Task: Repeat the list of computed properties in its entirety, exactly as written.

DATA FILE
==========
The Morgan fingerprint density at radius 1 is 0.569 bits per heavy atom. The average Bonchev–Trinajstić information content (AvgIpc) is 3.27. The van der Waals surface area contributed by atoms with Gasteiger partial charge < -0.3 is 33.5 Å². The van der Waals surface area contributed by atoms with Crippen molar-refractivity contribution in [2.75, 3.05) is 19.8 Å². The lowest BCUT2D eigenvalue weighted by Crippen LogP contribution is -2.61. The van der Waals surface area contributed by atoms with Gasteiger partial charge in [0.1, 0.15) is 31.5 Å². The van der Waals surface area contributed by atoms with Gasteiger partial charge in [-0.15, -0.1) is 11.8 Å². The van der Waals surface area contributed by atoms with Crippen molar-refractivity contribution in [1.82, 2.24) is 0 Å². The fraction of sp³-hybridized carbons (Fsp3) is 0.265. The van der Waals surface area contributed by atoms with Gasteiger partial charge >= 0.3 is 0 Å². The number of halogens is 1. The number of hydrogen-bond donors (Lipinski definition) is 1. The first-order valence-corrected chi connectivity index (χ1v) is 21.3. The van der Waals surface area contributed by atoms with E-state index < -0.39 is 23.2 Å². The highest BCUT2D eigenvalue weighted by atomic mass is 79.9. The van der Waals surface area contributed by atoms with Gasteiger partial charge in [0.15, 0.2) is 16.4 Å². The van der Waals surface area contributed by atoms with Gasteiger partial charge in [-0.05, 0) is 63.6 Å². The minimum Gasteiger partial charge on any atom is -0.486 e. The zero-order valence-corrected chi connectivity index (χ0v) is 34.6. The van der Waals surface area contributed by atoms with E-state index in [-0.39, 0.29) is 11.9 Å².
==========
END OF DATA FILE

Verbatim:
The Morgan fingerprint density at radius 1 is 0.569 bits per heavy atom. The average Bonchev–Trinajstić information content (AvgIpc) is 3.27. The van der Waals surface area contributed by atoms with Gasteiger partial charge < -0.3 is 33.5 Å². The van der Waals surface area contributed by atoms with Crippen molar-refractivity contribution in [2.75, 3.05) is 19.8 Å². The lowest BCUT2D eigenvalue weighted by Crippen LogP contribution is -2.61. The van der Waals surface area contributed by atoms with Gasteiger partial charge in [0.1, 0.15) is 31.5 Å². The van der Waals surface area contributed by atoms with Gasteiger partial charge in [-0.15, -0.1) is 11.8 Å². The van der Waals surface area contributed by atoms with Crippen molar-refractivity contribution in [1.82, 2.24) is 0 Å². The fraction of sp³-hybridized carbons (Fsp3) is 0.265. The van der Waals surface area contributed by atoms with Gasteiger partial charge >= 0.3 is 0 Å². The number of halogens is 1. The number of hydrogen-bond donors (Lipinski definition) is 1. The first-order valence-corrected chi connectivity index (χ1v) is 21.3. The van der Waals surface area contributed by atoms with E-state index < -0.39 is 23.2 Å². The highest BCUT2D eigenvalue weighted by atomic mass is 79.9. The van der Waals surface area contributed by atoms with Gasteiger partial charge in [0.15, 0.2) is 16.4 Å². The van der Waals surface area contributed by atoms with Gasteiger partial charge in [-0.05, 0) is 63.6 Å². The minimum Gasteiger partial charge on any atom is -0.486 e. The zero-order valence-corrected chi connectivity index (χ0v) is 34.6. The van der Waals surface area contributed by atoms with E-state index in [-0.39, 0.29) is 11.9 Å².